Midamor is used in combination with other medicines to treat high blood pressure (hypertension). High blood pressure adds to the workload of the heart and arteries. If it continues for a long time, the heart and arteries may not function properly. This can damage the blood vessels of the brain, heart, and kidneys, resulting in a stroke, heart failure, or kidney failure. High blood pressure may also increase the risk of heart attacks. These problems may be less likely to occur if blood pressure is controlled.
Midamor is also used to treat water retention (edema) in patients with congestive heart failure.
Midamor is a type of diuretic (water pill) that helps prevent your body from losing too much potassium. It reduces the amount of water in the body by increasing the flow of urine, which helps lower the blood pressure.
Midamor is available only with your doctor's prescription.
An indication is a term used for the list of condition or symptom or illness for which the medicine is prescribed or used by the patient. For example, acetaminophen or paracetamol is used for fever by the patient, or the doctor prescribes it for a headache or body pains. Now fever, headache and body pains are the indications of paracetamol. A patient should be aware of the indications of medications used for common conditions because they can be taken over the counter in the pharmacy meaning without prescription by the Physician.
MIDAMOR (Midamor) is indicated as adjunctive treatment with thiazide diuretics or other kaliuretic-diuretic agents in congestive heartfailure or hypertension to:
a. help restore normal serum potassium levels in patients who develop hypokalemia on the kaliuretic diuretic
b. prevent development of hypokalemia in patients who would be exposed to particular risk if hypokalemia were to develop, e. g., digitalized patients or patients with significant cardiac arrhythmias.
The use of potassium-conserving agents is often unnecessary in patients receiving diuretics for uncomplicated essential hypertension when such patients have a normal diet. MIDAMOR (Midamor) has little additive diuretic or antihypertensive effect when added to a thiazide diuretic.
MIDAMOR (Midamor) should rarely be used alone. It has weak (compared with thiazides) diuretic and antihypertensive effects. Used as single agents, potassium sparing diuretics, including MIDAMOR (Midamor), result in an increased risk of hyperkalemia (approximately 10% with Midamor). MIDAMOR (Midamor) should be used alone only when persistent hypokalemia has been documented and only with careful titration of the dose and close monitoring of serum electrolytes.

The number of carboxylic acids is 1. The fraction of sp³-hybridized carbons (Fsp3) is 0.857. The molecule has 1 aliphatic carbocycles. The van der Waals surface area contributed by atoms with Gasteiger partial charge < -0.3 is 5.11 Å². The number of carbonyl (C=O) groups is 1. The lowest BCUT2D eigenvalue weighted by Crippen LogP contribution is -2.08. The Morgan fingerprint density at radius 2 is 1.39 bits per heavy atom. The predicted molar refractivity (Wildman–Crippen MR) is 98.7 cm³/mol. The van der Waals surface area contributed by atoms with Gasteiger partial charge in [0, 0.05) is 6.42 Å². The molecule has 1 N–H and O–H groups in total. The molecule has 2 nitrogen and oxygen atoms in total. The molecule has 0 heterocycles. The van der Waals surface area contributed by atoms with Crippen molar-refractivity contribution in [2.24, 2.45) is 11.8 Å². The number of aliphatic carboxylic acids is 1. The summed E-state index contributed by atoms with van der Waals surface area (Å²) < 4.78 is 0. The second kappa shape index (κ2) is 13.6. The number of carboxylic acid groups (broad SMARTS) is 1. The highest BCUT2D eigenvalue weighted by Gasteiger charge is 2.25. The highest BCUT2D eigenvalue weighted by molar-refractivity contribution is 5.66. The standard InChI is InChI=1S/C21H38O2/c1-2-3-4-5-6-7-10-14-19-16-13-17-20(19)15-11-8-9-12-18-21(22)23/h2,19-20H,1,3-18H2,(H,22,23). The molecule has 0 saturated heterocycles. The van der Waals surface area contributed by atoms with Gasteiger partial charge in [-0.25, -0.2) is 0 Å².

How should I use Midamor?
Use Midamor as directed by your doctor. Check the label on the medicine for exact dosing instructions.
Take Midamor by mouth with food.
Midamor may increase the amount of urine or cause you to urinate more often when you first start taking it. To keep this from disturbing your sleep, try to take your dose before 6 pm.
If you miss a dose of Midamor, take it as soon as possible. If it is almost time for your next dose, skip the missed dose and go back to your regular dosing schedule. Do not take 2 doses at once.
Ask your health care provider any questions you may have about how to use Midamor.
Uses of Midamor in details
There are specific as well as general uses of a drug or medicine. A medicine can be used to prevent a disease, treat a disease over a period or cure a disease. It can also be used to treat the particular symptom of the disease. The drug use depends on the form the patient takes it. It may be more useful in injection form or sometimes in tablet form. The drug can be used for a single troubling symptom or a life-threatening condition. While some medications can be stopped after few days, some drugs need to be continued for prolonged period to get the benefit from it.
Use: Labeled Indications
Heart failure or hypertension: Counteracts potassium loss induced by other diuretics in the treatment of hypertension or heart failure; usually used in conjunction with more potent diuretics such as thiazides or loop diuretics
Note: Potassium-sparing diuretics are not recommended for the initial treatment of hypertension (ACC/AHA [Whelton 2017]).
Off Label Uses
Data from a small randomized controlled trial in patients with nonazotemic cirrhosis treated with Midamor or potassium canrenoate support use of Midamor (although less effective than potassium canrenoate) for management of ascites in patients who do not tolerate treatment with spironolactone.